During Comic-Con’s Legendary panel on Saturday afternoon, auteur Guillermo del Toro admitted that “Crimson Peak” was his opportunity to flip the script on some of the tropes of the horror genre and create a female-centric gothic romance.
“Many times in some of these movies, the girl ends up being a damsel in distress,” del Toro noted. “I wanted to create a classical, gothic romance, but with certain twists that are a little more gender liberating, a little more about being yourself.” As a father of two daughters, del Toro noted that he’s conscious about the representation of women on film, telling the at-capacity Hall H crowd, “There is a secret gender war going on, and as storytellers, it’s our duty to take these genres and retell them and be conscious of that.”
Del Toro also said that he felt creatively liberated by Legendary and Universal, since the studios allowed “Crimson Peak” to be the R-rated film he envisioned: “I’m very happy to say I felt for the first time to be completely free to make an adult movie in the English language — I hope you enjoy the hell out of it.” Not that he’s biased, del Toro added, but “it’s one of my three favorite movies I’ve done and in my opinion the most beautiful film I’ve made.”
The Legendary panel also played host to Michael Dougherty’s Christmas horror movie “Krampus,” which star Adam Scott said reminded him of “Gremlins,” “Goonies” and “Poltergeist” when he read the script, noting that Dougherty is “carrying the torch of those character-driven horror films from the ’80s that everyone could enjoy,” right down to the practical effects.
“I wanted to build puppets so that I could attack our very talented actors,” Dougherty gleefully admitted. “When you see a teddy bear attack them, I wanted it to feel very tactile.”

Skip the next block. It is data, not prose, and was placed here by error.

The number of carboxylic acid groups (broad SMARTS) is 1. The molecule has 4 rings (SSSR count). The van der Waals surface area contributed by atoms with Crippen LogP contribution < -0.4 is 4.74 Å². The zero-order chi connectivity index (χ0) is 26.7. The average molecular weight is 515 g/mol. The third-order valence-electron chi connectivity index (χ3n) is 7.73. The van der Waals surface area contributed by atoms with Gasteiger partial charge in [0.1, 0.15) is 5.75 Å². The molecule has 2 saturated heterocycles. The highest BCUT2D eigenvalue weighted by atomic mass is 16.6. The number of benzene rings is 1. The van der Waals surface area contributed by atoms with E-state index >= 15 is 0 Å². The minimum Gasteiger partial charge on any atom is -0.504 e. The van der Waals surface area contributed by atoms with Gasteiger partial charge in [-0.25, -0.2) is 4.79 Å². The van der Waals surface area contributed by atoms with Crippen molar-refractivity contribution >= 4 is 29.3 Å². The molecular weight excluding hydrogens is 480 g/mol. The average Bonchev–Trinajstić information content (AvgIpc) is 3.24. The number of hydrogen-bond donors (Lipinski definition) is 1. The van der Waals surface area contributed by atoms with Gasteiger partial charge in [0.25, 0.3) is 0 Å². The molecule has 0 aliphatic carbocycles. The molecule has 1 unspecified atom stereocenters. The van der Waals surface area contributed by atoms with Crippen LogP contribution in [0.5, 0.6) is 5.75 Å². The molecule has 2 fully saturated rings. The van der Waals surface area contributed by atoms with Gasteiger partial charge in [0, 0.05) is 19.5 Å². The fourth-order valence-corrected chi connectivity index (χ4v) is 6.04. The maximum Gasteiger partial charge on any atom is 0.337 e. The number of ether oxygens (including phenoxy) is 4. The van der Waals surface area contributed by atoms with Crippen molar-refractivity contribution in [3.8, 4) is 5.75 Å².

Duncan Jones’ “Warcraft” closed out the panel, taking over Hall H with immersive, wrap-around screens that stretched along both walls of the cavernous room to show fans first-look footage from the fantasy epic.
Star Travis Fimmel (Anduin Lothar) expressed his admiration for the effects, which were the first he’d seen from the project. “I saw broomsticks with foam on the end [on set] — good work, man. It looks amazing, I’m very impressed,” he told Jones.
Rob Kazinsky (Orgrim) was a World of Warcraft fan before joining the project, and admitted he’s racked up 600 days of play-time on the game. “There was a time when I wasn’t in the ‘Warcraft’ movie. I was unemployed and I spent a lot of that time eating cake and playing Warcraft,” he quipped, noting that he lost a relationship because of the game. “She left me because of Warcraft, and now I’m like, ‘who won this round?'” As a fellow fan, Kazinsky reassured the crowd, “Duncan Jones has made the movie that we wanted to see.”